Tuesday, April 16, 2013
Matthew Hughes' THE DAMNED BUSTERS #OneBookAtATime
And what is it that you get inside? Only the most plausibly implausible (or would that be implausibly plausible?) superhero story in the history of ever, that's all, fun in the way that only a story about an ordinary guy who accidentally causes a massive labor dispute in Hell and gets superpowers and a nearly omnipotent demon sidekick as part of the settlement can be fun.
And no, that's not a spoiler; all of that takes place in the first chapter or two. The fact these first few chapters are the most amusing bit of the book should not deter anyone, by the way; for this book is mostly in earnest, slightly silly premise aside. As are most superhero stories.
Chesney Anstruther is an actuary by trade, a man more at home with numbers and statistics -- and comic books -- than with human beings, despite his mother's extensive efforts to have him trained to do with his conscious, rational mind what most human beings do by instinct. So yes, probably a high functioning autistic, but maybe it can just be laid at mom's door, for she is a religious fanatic and a moralist of the strictest and most gleeful order -- her main hobby is writing scathing, hideously imaginative diatribes to whatever celebrity her favorite TV preacher picks on that week, diatribes in which the torments of Hell are lovingly detailed. So Chesney probably never stood a chance.
Then he becomes a superhero, of sorts. His settlement with Satan gives him pretty much unlimited power via his sidekick, but only for two hours a day, because his powers derive from his command over the sidekick, the amusingly sybaritic Xaphan, who has to be taken off his usual sinner-punishment detail to serve Chesney. He'll do anything Chesney demands, without loopholes, as long as Chesney's demands don't interfere with the fulfillment of anyone else's, more conventional, deals with the Devil.
Ah, there's the rub. Because it seems that some pretty important people have such deals in place, including, perhaps, Chesney's top boss, W.T. Paxton, tycoon and would-be politician, who is soon pursuing Chesney's superhero self (the Actionary!) with a proposition: help Paxton fight crime, and get access to all of the work of Paxton's firm, including the services of a crack team of top notch reasearchers and actuaries. Including Chesney himself. Oh, and Paxton has a mind-bendingly beautiful daughter, Poppy whom Chesney only seems able to talk to coherently while disguised as the Actionary...
So of course all of this comes into entertaining conflict, made just that more interesting by the introduction of yet another attractive girl, Melda, to turn Chesney's head and draw him into uncomfortable situations. And make Poppy jealous.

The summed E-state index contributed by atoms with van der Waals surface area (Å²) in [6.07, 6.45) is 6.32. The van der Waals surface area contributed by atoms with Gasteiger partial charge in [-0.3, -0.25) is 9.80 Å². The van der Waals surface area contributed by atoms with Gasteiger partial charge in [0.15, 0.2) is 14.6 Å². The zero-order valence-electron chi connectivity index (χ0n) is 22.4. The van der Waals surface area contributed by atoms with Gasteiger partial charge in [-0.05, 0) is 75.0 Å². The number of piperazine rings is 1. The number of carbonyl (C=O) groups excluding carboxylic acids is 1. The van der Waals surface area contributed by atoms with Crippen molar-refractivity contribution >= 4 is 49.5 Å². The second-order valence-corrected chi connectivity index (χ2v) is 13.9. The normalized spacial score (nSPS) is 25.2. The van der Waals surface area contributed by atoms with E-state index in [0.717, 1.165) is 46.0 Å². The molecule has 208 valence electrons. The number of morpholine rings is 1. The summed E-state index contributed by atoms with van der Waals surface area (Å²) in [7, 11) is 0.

All of this combines into a pretty standard superhero plot, and that would make for a pretty decent read right there, but for two things. One is a stiff and mannered narrative voice that gets pretty distracting over the course of the novel -- for instance, throughout the book, Chesney is referred to as "the young man" over and over and over again* -- and the other is the author's insistence on playing a big meta-fiction game, to wit, the central argument the book is making is that it is a novel, a novel that God (aka Matthew Hughes himself) is writing, and it's a draft, and everything can change if the author changes his mind (as said author has many times in the past, or good Christians like Chesney's mother and her beloved TV preacher friend, Rev. Hardacre [who becomes Chesney's mentor] would never touch pork or shellfish or wear clothing made from more than one kind of fiber), and moreover it's going to change, so it's unlikely that contracts made with the Devil are going to be binding because the next big change is coming very soon. Or so the prevailing theory goes.
So uh, if you don't like characters discussing, sometimes at length, their status as characters in a novel, this might not be the book for you. Me, I'm on the fence a bit. Most of the time, I do not like this. I was a languages and literature major once upon a time and still bear the psychic scars of a whole course on meta-fiction and so generally hate this kind of twee crap like poison. But I quite enjoyed the goofy take on a superhero story and still have just enough curiosity about where all of this is going to have a look sometime at the book's two extant sequels, both of which I already have on my reading devices thanks to Angry Robot's ebook subscription.
I just hope it doesn't wind up being all about the meta-fiction. I really, really do.
*But then we come to a passage -- and mind you, this book is very much set in the present, meaning the 21st century -- where we find him sounding much older than he could reasonably be for a character constantly referred to as "the young man": "Chesney could remember when going tieless and unshaven was a mark of low socio-economic poverty." So he was around during the Mad Men era, was he? Yeah, so he's quite the whippersnapper.